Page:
As the main constituents of grape flavonoids, the variation in flavan-3-ols during berry development determines that of the total flavonoids to a greater extent. In the same vintage there were minor differences in the concentration of flavan-3-ols between the grapes from different altitudes, whereas there was a great difference between the 2009 and 2010 growing seasons. At harvest point, the total flavan-3-ol concentration in the skins of grapes from Shuori was significantly higher than that observed in the Meilishi samples in 2010 (60.3 vs. 37.5 mg/g), but no statistically significant differences were observed in 2009 (20.9 vs. 19.2 mg/g) (Fig. 1).

As for anthocyanins, the altitude of the vineyard had a significant effect on the accumulation of anthocyanin. The grape berries from the higher-altitude Shuori vineyard contained a higher level of anthocyanins. At commercial harvest, the total anthocyanin concentration in Shuori samples in particular was 1.2 times higher than that in the Benzilan samples in 2009 (25.6 vs. 20.0 mg/g), and 2.3 times higher than Meilishi samples in 2010 (47.6 vs. 20.40 mg/g) (Fig. 1).

Flavonoids from different branch pathways

To evaluate the influence of vineyard altitude on the F3'H and F3',5'H branches of the flavonoid biosynthetic pathway, we calculated the concentrations of 3',4'-substituted and 3',4',5'-substituted compounds respectively, in terms of each group of flavonoids (Fig. 2). In the grape berries growing in higher-altitude Shuori, the concentrations of flavonols and anthocyanins produced through either of the two branches were all significantly higher than the corresponding compounds in the Benzilan and Meilishi grapes in either 2009 or 2010. Separately, the concentrations of 3',4'-substituted (C+EC+ECG) or 3',4',5'-substituted (EGC) flavan-3-ols were similar between the vineyards in 2009, but showed a great difference in 2010. At harvest point, the concentrations of various flavan-3-ols in the grapes skins from Shuori were significantly higher than those from Meilishi, suggesting that the variation in magnitude of flavan-3-ols by grape cultivation altitude was dependent on the growing season. In general, high-altitude cultivation favours the synthesis of flavonoids in the grape berry.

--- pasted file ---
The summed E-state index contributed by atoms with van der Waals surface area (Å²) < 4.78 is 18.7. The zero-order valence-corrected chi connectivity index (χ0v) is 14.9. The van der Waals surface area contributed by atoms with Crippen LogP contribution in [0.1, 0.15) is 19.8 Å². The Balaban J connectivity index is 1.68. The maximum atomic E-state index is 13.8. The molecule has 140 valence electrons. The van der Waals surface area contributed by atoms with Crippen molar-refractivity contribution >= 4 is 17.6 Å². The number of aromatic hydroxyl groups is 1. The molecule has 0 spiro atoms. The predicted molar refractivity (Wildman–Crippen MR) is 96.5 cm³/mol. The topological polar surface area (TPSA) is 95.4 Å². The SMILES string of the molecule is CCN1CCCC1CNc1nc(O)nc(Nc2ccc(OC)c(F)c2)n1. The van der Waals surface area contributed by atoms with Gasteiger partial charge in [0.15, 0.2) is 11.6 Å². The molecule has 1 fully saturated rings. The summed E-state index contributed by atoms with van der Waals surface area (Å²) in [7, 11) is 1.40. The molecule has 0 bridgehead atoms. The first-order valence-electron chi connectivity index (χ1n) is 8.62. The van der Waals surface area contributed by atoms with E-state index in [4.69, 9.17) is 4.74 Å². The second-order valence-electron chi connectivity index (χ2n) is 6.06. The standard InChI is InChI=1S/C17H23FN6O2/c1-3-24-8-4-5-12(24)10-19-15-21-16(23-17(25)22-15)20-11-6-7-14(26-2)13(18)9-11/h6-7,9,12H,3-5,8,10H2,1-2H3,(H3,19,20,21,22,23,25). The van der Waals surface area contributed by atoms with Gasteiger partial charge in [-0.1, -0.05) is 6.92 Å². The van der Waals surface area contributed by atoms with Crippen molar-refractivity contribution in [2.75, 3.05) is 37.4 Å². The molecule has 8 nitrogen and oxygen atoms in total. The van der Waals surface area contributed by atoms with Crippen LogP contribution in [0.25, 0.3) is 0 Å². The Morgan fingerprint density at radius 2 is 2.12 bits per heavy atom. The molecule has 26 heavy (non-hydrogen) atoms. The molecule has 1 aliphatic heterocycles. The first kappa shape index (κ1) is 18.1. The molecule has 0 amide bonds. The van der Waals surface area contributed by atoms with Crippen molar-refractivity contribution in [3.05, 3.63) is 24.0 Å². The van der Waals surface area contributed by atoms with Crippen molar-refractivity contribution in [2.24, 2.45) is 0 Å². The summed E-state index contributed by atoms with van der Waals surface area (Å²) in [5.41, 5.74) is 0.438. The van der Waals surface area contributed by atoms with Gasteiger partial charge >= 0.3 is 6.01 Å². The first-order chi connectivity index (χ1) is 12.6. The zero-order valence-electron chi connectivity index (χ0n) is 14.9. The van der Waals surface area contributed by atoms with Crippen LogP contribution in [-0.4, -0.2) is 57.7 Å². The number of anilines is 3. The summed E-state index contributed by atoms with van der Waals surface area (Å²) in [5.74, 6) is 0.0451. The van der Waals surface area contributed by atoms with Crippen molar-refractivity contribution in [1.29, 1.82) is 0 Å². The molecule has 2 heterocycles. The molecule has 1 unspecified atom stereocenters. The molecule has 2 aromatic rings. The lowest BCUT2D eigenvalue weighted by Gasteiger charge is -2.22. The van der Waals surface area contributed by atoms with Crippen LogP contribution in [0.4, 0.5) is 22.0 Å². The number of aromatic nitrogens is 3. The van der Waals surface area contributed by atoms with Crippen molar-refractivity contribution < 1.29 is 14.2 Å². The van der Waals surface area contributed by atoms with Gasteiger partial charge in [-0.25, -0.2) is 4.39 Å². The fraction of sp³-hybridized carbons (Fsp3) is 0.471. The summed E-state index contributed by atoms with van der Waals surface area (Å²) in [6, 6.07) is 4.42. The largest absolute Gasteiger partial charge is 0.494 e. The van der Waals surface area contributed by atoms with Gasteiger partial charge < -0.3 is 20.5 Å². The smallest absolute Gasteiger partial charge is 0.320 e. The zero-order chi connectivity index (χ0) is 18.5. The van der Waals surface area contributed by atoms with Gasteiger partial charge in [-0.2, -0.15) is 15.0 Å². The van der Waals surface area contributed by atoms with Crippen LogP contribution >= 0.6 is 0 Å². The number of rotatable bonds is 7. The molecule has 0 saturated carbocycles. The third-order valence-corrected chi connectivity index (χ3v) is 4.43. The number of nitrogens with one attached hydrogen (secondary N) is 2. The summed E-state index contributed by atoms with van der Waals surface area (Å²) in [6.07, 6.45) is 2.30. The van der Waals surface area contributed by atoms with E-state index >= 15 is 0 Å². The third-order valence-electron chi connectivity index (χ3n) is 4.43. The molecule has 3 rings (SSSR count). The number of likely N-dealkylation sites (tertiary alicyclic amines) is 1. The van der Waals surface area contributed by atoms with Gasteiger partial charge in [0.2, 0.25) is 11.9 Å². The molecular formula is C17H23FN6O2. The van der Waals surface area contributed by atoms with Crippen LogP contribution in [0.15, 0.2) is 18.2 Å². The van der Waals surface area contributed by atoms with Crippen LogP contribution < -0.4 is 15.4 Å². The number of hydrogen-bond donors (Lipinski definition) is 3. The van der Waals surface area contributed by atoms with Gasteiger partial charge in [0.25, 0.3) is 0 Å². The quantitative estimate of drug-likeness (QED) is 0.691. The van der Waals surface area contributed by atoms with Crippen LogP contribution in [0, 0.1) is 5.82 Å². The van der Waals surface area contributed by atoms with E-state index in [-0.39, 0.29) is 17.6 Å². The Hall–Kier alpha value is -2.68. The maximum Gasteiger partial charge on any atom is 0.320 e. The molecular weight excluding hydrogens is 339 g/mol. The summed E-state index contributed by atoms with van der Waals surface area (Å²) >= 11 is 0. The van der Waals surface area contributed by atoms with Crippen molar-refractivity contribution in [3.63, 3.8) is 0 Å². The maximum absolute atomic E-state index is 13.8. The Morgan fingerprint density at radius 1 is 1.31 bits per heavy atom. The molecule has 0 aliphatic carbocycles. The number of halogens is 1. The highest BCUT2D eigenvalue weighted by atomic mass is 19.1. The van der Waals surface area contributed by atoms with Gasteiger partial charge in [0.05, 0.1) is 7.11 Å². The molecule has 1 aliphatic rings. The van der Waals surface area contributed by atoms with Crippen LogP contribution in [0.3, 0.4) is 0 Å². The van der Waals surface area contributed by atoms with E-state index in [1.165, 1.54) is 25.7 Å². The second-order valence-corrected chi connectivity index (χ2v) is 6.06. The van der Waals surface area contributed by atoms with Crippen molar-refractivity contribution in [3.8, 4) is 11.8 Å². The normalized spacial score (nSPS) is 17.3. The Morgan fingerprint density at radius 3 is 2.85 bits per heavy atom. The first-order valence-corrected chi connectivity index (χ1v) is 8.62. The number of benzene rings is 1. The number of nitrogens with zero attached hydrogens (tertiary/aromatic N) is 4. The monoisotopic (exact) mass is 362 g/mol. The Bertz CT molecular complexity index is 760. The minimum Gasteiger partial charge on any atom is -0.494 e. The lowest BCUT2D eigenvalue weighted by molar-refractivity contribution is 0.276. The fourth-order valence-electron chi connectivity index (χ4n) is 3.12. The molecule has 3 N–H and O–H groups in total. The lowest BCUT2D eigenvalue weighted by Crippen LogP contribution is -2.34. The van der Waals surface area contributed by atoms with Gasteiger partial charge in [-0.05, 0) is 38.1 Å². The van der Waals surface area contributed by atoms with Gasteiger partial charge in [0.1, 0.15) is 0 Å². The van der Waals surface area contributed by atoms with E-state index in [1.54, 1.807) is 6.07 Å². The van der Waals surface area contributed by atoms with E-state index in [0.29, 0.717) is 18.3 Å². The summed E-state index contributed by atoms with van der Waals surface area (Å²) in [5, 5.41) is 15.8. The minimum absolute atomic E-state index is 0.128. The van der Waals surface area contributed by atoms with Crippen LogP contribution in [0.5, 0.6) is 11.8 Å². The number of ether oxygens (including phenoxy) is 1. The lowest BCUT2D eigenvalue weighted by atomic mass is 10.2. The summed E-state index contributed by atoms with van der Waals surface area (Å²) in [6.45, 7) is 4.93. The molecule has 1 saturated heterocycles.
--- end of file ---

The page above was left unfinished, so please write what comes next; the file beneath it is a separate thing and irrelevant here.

Regarding the percentage of 3',4',5'-substituted and 3',4'-substituted flavonoids versus total flavonoids in the grape skins from different altitudes, it can be seen that the synthesis of the corresponding flavonoids through the F3'5'H branch pathway was more than that from the F3'H branch pathway (Fig. 3 A-D). In the same year, the percentage of either 3',4',5'-substituted or 3',4'-substituted flavonoids was similar for the two vineyards, which revealed that high-altitude cultivation would result in a similar influence in the two branch pathways. Compared to the grapes harvested in these two years, the percentage of F3'H-branch products in the 2010 grapes was bigger than that in 2009 (approximately 32.7% vs. 26.1%), which means that vintage would alter the allocation of the assimilated carbon in the two branches of the flavonoid pathway. Considering the fact that the flavonoid concentration in the Shuori grapes of 2010 was much higher than that in 2009, we found that, in the 2010 Shuori grapes, the F3'H branch synthesis was more up-regulated than that of the F3'5'H branch.

To further illustrate the effects of vineyard altitude on the accumulation of flavonoids in the same branch pathway, we calculated the percentage of F3'H (or F3'5'H)-produced flavan-3-ols, flavonols and anthocyanins respectively, versus total F3'H (or F3'5'H) flavonoids (Fig. 3 E-F; the related actual concentrations are listed in Supplemental Table). At harvest point, the grape berries from the higher altitude Shu-ori vineyard achieved a larger proportion of cyanidin-type anthocyanins from the F3'H branch in the two years when compared to the Benzilan and Meilishi samples. Meanwhile, although quercetin-type and myricetin-type flavonols accounted for minor percentages, higher altitude conditions increased the proportions of flavonols from both branches in the grape berry. In contrast, higher altitude cultivation resulted in a reduction in the proportions of flavan-3-ols from both of the branch pathways. These observations indicate that high-altitude cultivation largely enhances the synthesis of anthocyanins and flavonols in the two branch pathways, while, in terms of anthocyanins, the F3'H-produced cyani-din derivatives are improved more markedly by vineyard altitude than the delphinidin derivatives from the F3'5'H branch. Compared with those from the other two regions, the grape berries from higher altitude Shuori contained much higher concentrations of cyanidin-3-O-glucoside, peonidin-3-O-glucoside, cyanidin-3-0-(6-0-coumaryl)-glucoside, cyanidin-3-O-(6-O-acetyl)-glucoside, malvidin-3-O-(6-O-caffeoyl)-glucoside, petunidin-3-O- glucoside and myrice-tin-3-O-galactoside, etc.

Composition and concentration of anthocyanins